Environmental Sustainability Integrated Into Nee Pirelly Plant

Mon, 09/01/2014 - 14:25

Pirelli & C. SpA, a global tire manufacturer specialized in high-end, premium tires, made a decision in July 2010 to build a greenfield factory in Mexico. The decision was based on an evaluation of the demand for premium tires in the NAFTA region, the opportunity for skilled and cost-effective labor in Mexico, and upon visiting sites in September 2010, on Guanajuato’s solid plans to build an industrial automotive district with excellent infrastructure and services. Giuliano Menassi, the Pirelli engineer who had just finished overseeing the construction of an environmentally friendly factory in Romania, was selected to lead the project. Menassi’s design for the plant began with environmental aspects, starting with its energy consumption, efficiency from isolation, and materials. “The idea was to plan, from the beginning, a sustainable factory,” he says.

Given the amount of sunlight in Silao, the building would rely on a high percentage of natural lighting. Artificial lighting would only be used at night, turned on when needed, in the quantity needed, through the use of sensors designed to maintain a continuous level of light. Skylights would make up 8% of the roof’s surface, but Menassi was so thrilled with the natural lighting beaming in through the skylights that he created an internal garden to grace the entrance of the factory. Building isolation was studied in detail in order to maximize efficiency of air temperature conditioning. As a result, there is never a need to pay for heating, and there is no excess energy consumption by air conditioning systems. Air is cooled by circulating it through water from a well in the yard outside the factory. The well water has a constant temperature of about 13-15°C, an adiabatic system draws air through the water and nebulizes it before the humidified air is sprayed into the factory, cooling the atmosphere for free. Plumbing was also designed for sustainability. The water used for cooling is reutilized, as all of it is recovered and recirculated. The water used in the manufacturing process is also treated internally and recycled. Even the bathrooms used by employees were designed with sensors to turn off water and lights when not needed.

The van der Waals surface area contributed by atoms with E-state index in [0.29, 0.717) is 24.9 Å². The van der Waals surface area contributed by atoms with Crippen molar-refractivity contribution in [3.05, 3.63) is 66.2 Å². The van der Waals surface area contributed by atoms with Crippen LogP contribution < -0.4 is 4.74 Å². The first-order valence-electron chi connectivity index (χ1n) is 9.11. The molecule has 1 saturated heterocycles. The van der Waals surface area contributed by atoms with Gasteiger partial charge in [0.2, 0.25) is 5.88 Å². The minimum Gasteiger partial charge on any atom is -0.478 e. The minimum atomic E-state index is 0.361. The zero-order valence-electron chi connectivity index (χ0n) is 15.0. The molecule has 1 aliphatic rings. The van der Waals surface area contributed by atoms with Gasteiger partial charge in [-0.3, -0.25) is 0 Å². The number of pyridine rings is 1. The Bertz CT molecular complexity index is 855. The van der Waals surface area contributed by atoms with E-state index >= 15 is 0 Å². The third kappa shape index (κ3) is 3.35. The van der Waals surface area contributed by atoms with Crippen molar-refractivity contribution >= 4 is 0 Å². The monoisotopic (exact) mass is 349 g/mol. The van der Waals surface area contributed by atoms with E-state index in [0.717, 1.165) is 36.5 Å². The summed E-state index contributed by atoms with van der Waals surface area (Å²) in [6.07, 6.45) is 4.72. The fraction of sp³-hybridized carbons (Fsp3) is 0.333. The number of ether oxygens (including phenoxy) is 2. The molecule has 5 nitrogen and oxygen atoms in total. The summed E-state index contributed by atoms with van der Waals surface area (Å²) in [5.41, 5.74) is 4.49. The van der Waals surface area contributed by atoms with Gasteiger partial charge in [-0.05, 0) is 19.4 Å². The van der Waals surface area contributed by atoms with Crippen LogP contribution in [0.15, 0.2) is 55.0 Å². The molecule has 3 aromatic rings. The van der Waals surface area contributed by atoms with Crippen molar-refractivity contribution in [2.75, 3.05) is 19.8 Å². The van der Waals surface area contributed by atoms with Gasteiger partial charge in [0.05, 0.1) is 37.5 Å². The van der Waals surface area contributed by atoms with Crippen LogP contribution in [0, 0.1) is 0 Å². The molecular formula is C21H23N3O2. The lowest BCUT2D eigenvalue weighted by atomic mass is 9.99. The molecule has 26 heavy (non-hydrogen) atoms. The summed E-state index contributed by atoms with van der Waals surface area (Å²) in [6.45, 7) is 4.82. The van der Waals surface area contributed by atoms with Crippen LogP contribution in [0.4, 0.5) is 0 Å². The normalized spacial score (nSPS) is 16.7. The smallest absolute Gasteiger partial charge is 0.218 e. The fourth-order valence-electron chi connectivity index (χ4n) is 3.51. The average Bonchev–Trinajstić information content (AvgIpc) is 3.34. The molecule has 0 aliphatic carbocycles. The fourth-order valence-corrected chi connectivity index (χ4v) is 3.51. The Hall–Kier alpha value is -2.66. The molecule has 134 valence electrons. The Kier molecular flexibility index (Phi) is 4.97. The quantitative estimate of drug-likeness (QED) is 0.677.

The layout of the manufacturing process was another important aspect in the design of the factory. It allows for an efficient flow of materials and people, including the use of the force of gravity as materials are loaded into a mixer and funneled down into the next stages of the process. Forklifts and carts also travel minimal distances so the manufacturing process remains lean. 90% of waste generated during the manufacturing process is recycled and reutilized onsite, and workers separate metals from plastics and textiles, regenerating materials like polythene while the latest recycling technologies are applied. The factory at Silao is still completing its start-up phase and is currently manufacturing at about 40% of capacity. Menassi estimates that it consumes 30% less energy than the environmentally designed Romanian factory at the same stage of its start- up. Pirelli views continuous improvement as a must so when its newest factory in Silao becomes fully operational in 2017, it will be one of the company’s most energy efficient plants. Pirelli also signed an agreement for reforestation with the Institute of Ecology on November 1, 2013, adopting 20 hectares for conservation of the protected natural area Cuenca de la Esperanza in Guanajuato. This three year project aims to plant 12,875 trees and maintain them during this period. These combined aspects make Pirelli’s plant at Silao a role model for how the industry can interact with the natural environment, creating a sustainable future for generations to come.

At a global level, Pirelli measures energy consumption per ton of finished product; water consumption is measured and improved upon, while waste is measured in terms of kilos per ton of finished product as well as in terms of the percentage recycled. CO2 emissions are also measured at the factory, and the company conducts lifecycle analyses of each product family, calculating its carbon footprint, as well as the carbon footprint of Pirelli as a whole. Global goals for the company include reducing energy consumption by 18% in 2020 over 2009, which would reduce CO2 emissions by 400,000 tonnes in the 2014-2017 period, and reducing water withdrawal by 58% in 2020 over 2009. Since efficiency and waste depend not only on building design, but also on the behavior and culture of people, Pirelli invests time and resources in training its people on all aspects of sustainability.

The Silao plant, managed today by Fernando Madeira de Toledo, produces premium tires for the North American market, including so-called green performance tires. These are tires with improved environmental impact which also feature high performance and safety traits. Worldwide, Pirelli plans for 48% of its total tire revenue to come from green performance tires by 2017. Innovations to help achieve this goal include the use of rice husks as a raw material, and high-tech sensors for truck tires that allow for greater safety and improved fleet management.